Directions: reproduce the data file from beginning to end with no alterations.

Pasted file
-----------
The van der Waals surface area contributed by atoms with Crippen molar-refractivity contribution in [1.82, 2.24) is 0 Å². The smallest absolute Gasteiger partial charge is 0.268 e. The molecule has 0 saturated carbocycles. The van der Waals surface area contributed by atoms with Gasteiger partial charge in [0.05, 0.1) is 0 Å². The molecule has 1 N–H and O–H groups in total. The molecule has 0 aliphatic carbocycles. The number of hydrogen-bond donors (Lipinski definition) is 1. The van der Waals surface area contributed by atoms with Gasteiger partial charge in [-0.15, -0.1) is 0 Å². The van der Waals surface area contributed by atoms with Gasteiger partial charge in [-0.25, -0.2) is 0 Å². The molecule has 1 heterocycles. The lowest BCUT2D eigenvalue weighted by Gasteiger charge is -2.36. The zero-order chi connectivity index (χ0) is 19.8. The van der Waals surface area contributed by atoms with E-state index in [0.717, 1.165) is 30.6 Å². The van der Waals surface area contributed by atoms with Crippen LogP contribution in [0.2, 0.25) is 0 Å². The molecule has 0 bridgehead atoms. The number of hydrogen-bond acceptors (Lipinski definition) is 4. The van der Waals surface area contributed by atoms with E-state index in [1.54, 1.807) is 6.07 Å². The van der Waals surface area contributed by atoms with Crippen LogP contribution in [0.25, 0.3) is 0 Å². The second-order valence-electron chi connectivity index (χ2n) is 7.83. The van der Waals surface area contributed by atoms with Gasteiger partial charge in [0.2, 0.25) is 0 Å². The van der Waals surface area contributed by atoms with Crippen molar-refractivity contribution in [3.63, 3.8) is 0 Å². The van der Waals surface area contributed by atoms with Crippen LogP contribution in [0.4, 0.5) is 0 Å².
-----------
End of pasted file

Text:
The van der Waals surface area contributed by atoms with Crippen molar-refractivity contribution in [1.82, 2.24) is 0 Å². The smallest absolute Gasteiger partial charge is 0.268 e. The molecule has 0 saturated carbocycles. The van der Waals surface area contributed by atoms with Gasteiger partial charge in [0.05, 0.1) is 0 Å². The molecule has 1 N–H and O–H groups in total. The molecule has 0 aliphatic carbocycles. The number of hydrogen-bond donors (Lipinski definition) is 1. The van der Waals surface area contributed by atoms with Gasteiger partial charge in [-0.15, -0.1) is 0 Å². The van der Waals surface area contributed by atoms with Gasteiger partial charge in [-0.25, -0.2) is 0 Å². The molecule has 1 heterocycles. The lowest BCUT2D eigenvalue weighted by Gasteiger charge is -2.36. The zero-order chi connectivity index (χ0) is 19.8. The van der Waals surface area contributed by atoms with E-state index in [0.717, 1.165) is 30.6 Å². The van der Waals surface area contributed by atoms with Crippen LogP contribution in [0.2, 0.25) is 0 Å². The molecule has 0 bridgehead atoms. The number of hydrogen-bond acceptors (Lipinski definition) is 4. The van der Waals surface area contributed by atoms with E-state index in [1.54, 1.807) is 6.07 Å². The van der Waals surface area contributed by atoms with Crippen LogP contribution in [0.25, 0.3) is 0 Å². The second-order valence-electron chi connectivity index (χ2n) is 7.83. The van der Waals surface area contributed by atoms with Gasteiger partial charge in [0.2, 0.25) is 0 Å². The van der Waals surface area contributed by atoms with Crippen molar-refractivity contribution in [3.63, 3.8) is 0 Å². The van der Waals surface area contributed by atoms with Crippen LogP contribution in [0.4, 0.5) is 0 Å².